At the January 15, 2018 meeting, the parties discussed various terms, including: the purchase price; balance sheet guarantees; a target closing date; and that a special purpose company would be formed by Mr. Cohen within the Hoch Partners Privates Private Equity Investors group to purchase the shares. That special purpose company became the plaintiff in this matter, Snöfrost. Ms. Håkansson's counsel, Johan Jacobsson, was given the task of refining the SPA to reflect the agreements reached at the meeting.

         Following the January 15, 2018 meeting, Snöfrost readied itself for closing; in doing so, it paid particular attention to ensuring that the financial terms of the sale would not violate Swedish banking laws. The parties anticipated a closing date of February 16, 2018.

         A few days prior to February 16, 2018, the parties communicated, and Mr. Sträng, on behalf of Ms. Håkansson, expressed concerns that a review of the transaction was still being conducted by Ms. Håkansson's banking institution. Snöfrost forwarded confirmation of funding from its financial institution and caused loan documents to be sent to Ms. Håkansson. Snöfrost's loan was funded on February 14, 2018.

         On February 14, Mr. Sträng called Mr. Toms and told him that Ms. Håkansson had chosen not to complete the sale. Later that day, Ms. Håkansson's counsel communicated the same message to Snöfrost's counsel.

         In a subsequent letter, Ms. Håkansson raised financing issues, alleging that these issues would not allow Ms. Håkansson to proceed with the sale on February 16, 2018. Asserting uncertainties regarding the legality of the financing of the transaction under Swedish banking law and the uncertainty of the outcome of the Bank's review, the letter formally communicated Ms. Håkansson's decision to withdraw.

         II. ANALYSIS

         The doctrine of forum non conveniens permits a court with jurisdiction (and where venue is proper) to decline to hear the case and decide the action should be addressed in another forum, based on the convenience of the parties and the court, and the interests of justice. See generally Piper Aircraft Co. v. Reyno, 454 U.S. 235 (1981).

         While Congress has enacted a statute, 28 U.S.C. § 1404(a), permitting federal courts to transfer venue between themselves for “the convenience of the parties and the witness, ” there is no such statutory mechanism for federal courts to transfer cases to foreign courts. Instead, the doctrine of forum non conveniens is used to bring “about an international transfer of a case . . . where plaintiffs may bring approximately the same action in the foreign forum, but without the unfairness and inconvenience that trying the case in this country would entail.” Howe v. Goldcorp Investments, Ltd., 946 F.2d 944, 948 (1st Cir. 1991).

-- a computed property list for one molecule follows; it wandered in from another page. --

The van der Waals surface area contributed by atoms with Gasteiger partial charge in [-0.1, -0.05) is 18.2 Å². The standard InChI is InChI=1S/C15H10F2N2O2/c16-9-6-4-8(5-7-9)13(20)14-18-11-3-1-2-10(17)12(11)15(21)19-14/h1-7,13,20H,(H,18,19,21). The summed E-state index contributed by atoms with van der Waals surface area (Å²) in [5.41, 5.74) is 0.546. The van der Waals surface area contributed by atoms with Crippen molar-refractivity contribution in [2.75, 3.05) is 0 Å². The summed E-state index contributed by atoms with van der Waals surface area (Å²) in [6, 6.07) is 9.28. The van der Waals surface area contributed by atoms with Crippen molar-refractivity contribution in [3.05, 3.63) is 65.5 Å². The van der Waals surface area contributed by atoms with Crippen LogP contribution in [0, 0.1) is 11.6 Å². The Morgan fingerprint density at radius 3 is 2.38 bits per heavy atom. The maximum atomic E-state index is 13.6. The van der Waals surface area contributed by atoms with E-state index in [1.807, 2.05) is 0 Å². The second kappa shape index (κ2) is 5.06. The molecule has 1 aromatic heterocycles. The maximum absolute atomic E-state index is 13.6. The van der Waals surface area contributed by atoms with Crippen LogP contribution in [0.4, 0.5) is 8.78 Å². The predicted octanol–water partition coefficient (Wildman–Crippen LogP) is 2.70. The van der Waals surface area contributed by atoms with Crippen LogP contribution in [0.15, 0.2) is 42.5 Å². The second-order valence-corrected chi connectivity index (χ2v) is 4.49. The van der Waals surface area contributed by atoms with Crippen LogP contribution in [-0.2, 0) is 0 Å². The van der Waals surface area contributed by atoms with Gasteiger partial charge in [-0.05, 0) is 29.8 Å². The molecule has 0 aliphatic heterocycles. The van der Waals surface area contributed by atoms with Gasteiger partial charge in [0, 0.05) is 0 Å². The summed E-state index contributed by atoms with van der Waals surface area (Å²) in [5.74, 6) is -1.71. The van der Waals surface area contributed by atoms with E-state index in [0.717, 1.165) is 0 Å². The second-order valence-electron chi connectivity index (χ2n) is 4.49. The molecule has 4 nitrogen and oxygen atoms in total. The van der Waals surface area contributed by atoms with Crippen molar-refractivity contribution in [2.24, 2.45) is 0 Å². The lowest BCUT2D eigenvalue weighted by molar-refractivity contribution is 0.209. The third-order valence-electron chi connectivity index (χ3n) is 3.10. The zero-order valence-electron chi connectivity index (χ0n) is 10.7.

A court's forum non conveniens analysis begins with a presumption against the invocation of the doctrine. This is because “there is a strong presumption in favor of a plaintiff's forum choice.” Nowak v. Tak How Invs., Ltd., 94 F.3d 708, 719 (1st Cir. 1996). However, a foreign plaintiff's choice of forum “deserves less deference.” Piper Aircraft Co., 454 U.S. at 255-56 (“[A] plaintiff's choice of forum is entitled to greater deference when the plaintiff has chosen the home forum. When the home forum has been chosen, it is reasonable to assume that this choice is convenient. When the plaintiff is foreign, however, this assumption is much less reasonable.”) (internal citations omitted). Because Snöfrost is a foreign entity, I start with the presumption that its choice of forum is afforded diminished deference.

         To litigate this case in Sweden, Ms. Håkansson must clear two hurdles. First, she must prove that there exists an available and adequate alternative forum. Piper Aircraft Co., 454 U.S. at 255 n.22 (1981). Second, she “must show that the compendium of factors relevant to the private and public interests implicated by the case ...